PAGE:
The nightmarish return of spectres from Labour’s past is the last thing the party needs, writes Sean Ledwith
A couple of weeks ago, a marketing team commissioned by Labour recommended that Keir Starmer wrap himself in the Union flag and wear even smarter suits as the best means to reboot his ailing leadership of the party. The logical next step of this lurch to the right has apparently taken place with recent reports that the Labour Leader is turning to the Blairite Prince of Darkness himself for advice on strategy.
Peter Mandelson was the eminence grise of New Labour, serving both as a spin doctor to Neil Kinnock in the 80s and cabinet minister during Blair’s premiership. As if this development is not unnerving enough, those other architects of the privatising and warmongering New Labour project, Alistair Campbell and Gordon Brown, are also reportedly in regular contact with the Starmer leadership.
Despite opposing a government that has presided over the biggest postwar calamity in modern British history, Starmer has somehow allowed the Tories to open up a significant lead in the polls and is facing mounting criticism of his failure to identify a coherent alternative vision for the country. With Boris Johnson cynically using the successful vaccine rollout to disguise his otherwise disastrous management of the pandemic, Starmer has become a marginal figure with a misconceived reluctance to call out Johnson’s blunders and is now flailing around looking for a message to cut through the Tory propaganda.
Turning to a man who personified the 90s zeitgeist of spin over substance and New Labour’s infatuation with the corporate world is just the latest indicator that Starmer is utterly incapable of providing the type of robust challenge to the Tories that huge swathes of the country are crying out for.
Apart from Blair himself, it would be impossible to think of a more divisive and toxic figure to intervene in the party’s navel gazing than the former Hartlepool MP and EU commissioner. Mandelson first came to prominence in the 80s when he advised Neil Kinnock to adopt an anodyne red rose as the emblem of the party instead of the traditional red flag. He was also the brain behind the woeful attempt to run an Americanised campaign centred around the personality of the leader in 1992 that climaxed with a cringeworthy, balloon-festooned rally in Sheffield.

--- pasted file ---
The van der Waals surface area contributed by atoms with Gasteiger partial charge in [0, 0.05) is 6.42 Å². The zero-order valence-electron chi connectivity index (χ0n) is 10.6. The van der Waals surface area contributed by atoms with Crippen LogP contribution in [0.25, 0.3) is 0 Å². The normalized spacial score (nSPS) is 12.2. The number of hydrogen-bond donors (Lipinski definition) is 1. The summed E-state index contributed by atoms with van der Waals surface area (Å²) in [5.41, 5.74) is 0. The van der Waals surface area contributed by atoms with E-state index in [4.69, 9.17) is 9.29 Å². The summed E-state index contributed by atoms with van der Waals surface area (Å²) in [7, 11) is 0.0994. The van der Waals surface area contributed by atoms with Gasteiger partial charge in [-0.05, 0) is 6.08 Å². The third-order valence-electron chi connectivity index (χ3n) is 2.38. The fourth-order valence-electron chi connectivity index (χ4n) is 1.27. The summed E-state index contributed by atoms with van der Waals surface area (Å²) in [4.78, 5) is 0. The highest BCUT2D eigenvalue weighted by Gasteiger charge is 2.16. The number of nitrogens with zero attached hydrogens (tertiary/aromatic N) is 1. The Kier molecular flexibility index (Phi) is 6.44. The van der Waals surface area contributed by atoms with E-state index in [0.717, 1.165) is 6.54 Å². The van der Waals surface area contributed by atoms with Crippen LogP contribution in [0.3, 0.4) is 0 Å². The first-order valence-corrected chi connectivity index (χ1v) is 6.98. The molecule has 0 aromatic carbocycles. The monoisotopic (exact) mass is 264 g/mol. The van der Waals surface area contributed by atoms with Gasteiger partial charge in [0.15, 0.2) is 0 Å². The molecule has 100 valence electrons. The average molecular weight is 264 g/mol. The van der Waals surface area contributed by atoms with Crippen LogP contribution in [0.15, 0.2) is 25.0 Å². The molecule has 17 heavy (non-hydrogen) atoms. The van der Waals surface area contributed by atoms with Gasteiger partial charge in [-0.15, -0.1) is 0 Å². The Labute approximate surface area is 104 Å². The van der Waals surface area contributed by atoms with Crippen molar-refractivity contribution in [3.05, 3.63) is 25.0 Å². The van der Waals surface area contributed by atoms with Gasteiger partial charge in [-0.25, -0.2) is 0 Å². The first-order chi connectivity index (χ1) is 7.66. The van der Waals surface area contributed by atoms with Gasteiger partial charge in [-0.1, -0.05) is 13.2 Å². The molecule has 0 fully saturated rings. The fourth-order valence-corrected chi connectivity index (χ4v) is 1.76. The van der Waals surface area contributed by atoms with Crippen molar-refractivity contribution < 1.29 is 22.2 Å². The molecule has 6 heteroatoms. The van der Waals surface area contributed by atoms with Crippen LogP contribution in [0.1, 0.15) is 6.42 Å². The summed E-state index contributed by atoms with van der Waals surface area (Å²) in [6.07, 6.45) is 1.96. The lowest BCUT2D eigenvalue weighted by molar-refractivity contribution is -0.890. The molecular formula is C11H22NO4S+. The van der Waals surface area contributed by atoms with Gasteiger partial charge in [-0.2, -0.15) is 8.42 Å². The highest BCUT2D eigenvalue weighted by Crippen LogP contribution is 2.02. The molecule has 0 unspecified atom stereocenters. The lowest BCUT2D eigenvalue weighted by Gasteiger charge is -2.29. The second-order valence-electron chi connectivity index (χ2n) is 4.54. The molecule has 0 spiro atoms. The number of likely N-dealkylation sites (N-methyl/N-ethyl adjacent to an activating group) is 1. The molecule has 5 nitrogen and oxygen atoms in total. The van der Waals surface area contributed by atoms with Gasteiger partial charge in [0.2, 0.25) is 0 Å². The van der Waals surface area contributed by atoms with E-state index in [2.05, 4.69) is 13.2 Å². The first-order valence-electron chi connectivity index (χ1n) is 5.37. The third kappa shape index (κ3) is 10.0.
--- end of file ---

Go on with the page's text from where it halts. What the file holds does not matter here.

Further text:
Despite being closely involved in Kinnock’s two crushing defeats of 1987 and 1992, Mandelson inevitably caught the ear of Tony Blair and, as the party’s pre-eminent spin doctor, guided the latter towards the scrapping of the Clause 4 commitment to nationalisation and the ideological makeover of New Labour. Having tutored his centrist protege in the dark arts of spin, Mandelson was rewarded by Blair with two cabinet posts in government, both of which he managed to lose due to allegations of financial misconduct.
As Trade Secretary, Mandelson first resigned in 1998 when an undeclared loan from another minister of £373 000 to buy a house came to light. Ten months later, he was back as Northern Ireland Secretary - only to be forced out again in 2001 when his shady dealings to support passport applications by the billionaire Hinduja brothers began to create another stink in Westminster. Following his fall from grace in domestic politics, Mandelson merrily boarded the EU gravy train and was appointed UK Commissioner to Brussels.
His penchant for hanging out with the world’s parasitical elite was unabated and infamous meetings onboard luxury yachts with Silicon Valley executives and Russian oligarchs became his modus operandi. Mandelson even associated with Jeffrey Epstein, the notorious Wall Street financier and sex offender whose imprisonment and suicide in 2019 peeled the lid off the venality of the global 1%. A contributor to a Channel 4 documentary in 2009 expressed astonishment about the close connection between the two men:
I must say I was astonished that a British Cabinet minister at that time, probably the most powerful man other than the Prime Minister, was calling Jeffrey in jail.
Mandelson has been nothing if not consistent over the years with his agenda of undermining any commitment from Labour to radical social and economic change and aligning the party with the requirements of the establishment. In the New Labour era he explicitly stated: “We are intensely relaxed about people getting filthy rich.” During Corbyn’s time as leader, Mandelson did not hide his subversion of the left:
Something, however small it may be – an email, a phone call or a meeting I convene – every day I try to do something to save the Labour party from his leadership.
He was one of the leading lights - along with Starmer himself of course - of the Remainer campaign for a second referendum which, more than anything, sabotaged Corbyn’s 2019 election campaign.
Starmer is currently exerting a lot of time and money looking for explanations of Labour’s defeat in the last election. The irony is the current Leader himself, along with Blairite saboteurs like Mandelson, were directly responsible for turning the party away from the insurgent campaign of 2017 that added 10% to the share of the vote, and towards a tamer campaign two years later that saddled it with the albatross of a commitment to a second referendum. The spirit of 2017, not that of 1997, offers the best way back to relevance for Labour – and clearly under Starmer’s leadership, the party will continue to head in the opposite direction.
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